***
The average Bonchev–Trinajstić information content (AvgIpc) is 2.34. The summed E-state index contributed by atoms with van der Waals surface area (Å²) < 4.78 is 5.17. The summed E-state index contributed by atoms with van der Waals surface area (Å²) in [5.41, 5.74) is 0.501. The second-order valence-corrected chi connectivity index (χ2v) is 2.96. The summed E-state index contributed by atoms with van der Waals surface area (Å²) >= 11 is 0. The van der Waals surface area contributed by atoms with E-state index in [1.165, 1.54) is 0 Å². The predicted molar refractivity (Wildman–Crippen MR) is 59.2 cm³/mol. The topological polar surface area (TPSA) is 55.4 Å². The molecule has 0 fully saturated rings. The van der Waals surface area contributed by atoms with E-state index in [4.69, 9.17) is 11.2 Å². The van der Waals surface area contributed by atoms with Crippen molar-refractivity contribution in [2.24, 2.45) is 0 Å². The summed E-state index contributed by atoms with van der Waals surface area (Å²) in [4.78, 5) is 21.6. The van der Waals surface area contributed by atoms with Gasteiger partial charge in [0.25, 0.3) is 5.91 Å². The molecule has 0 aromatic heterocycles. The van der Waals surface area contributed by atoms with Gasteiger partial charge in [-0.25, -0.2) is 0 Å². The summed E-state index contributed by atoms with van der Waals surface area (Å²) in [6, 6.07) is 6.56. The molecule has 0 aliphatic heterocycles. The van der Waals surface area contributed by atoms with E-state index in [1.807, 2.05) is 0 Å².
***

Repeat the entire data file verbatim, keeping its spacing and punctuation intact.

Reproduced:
The average Bonchev–Trinajstić information content (AvgIpc) is 2.34. The summed E-state index contributed by atoms with van der Waals surface area (Å²) < 4.78 is 5.17. The summed E-state index contributed by atoms with van der Waals surface area (Å²) in [5.41, 5.74) is 0.501. The second-order valence-corrected chi connectivity index (χ2v) is 2.96. The summed E-state index contributed by atoms with van der Waals surface area (Å²) >= 11 is 0. The van der Waals surface area contributed by atoms with E-state index in [1.165, 1.54) is 0 Å². The predicted molar refractivity (Wildman–Crippen MR) is 59.2 cm³/mol. The topological polar surface area (TPSA) is 55.4 Å². The molecule has 0 fully saturated rings. The van der Waals surface area contributed by atoms with E-state index in [4.69, 9.17) is 11.2 Å². The van der Waals surface area contributed by atoms with Crippen molar-refractivity contribution in [2.24, 2.45) is 0 Å². The summed E-state index contributed by atoms with van der Waals surface area (Å²) in [4.78, 5) is 21.6. The van der Waals surface area contributed by atoms with Gasteiger partial charge in [0.25, 0.3) is 5.91 Å². The molecule has 0 aromatic heterocycles. The van der Waals surface area contributed by atoms with Gasteiger partial charge in [-0.25, -0.2) is 0 Å². The summed E-state index contributed by atoms with van der Waals surface area (Å²) in [6, 6.07) is 6.56. The molecule has 0 aliphatic heterocycles. The van der Waals surface area contributed by atoms with E-state index in [1.807, 2.05) is 0 Å².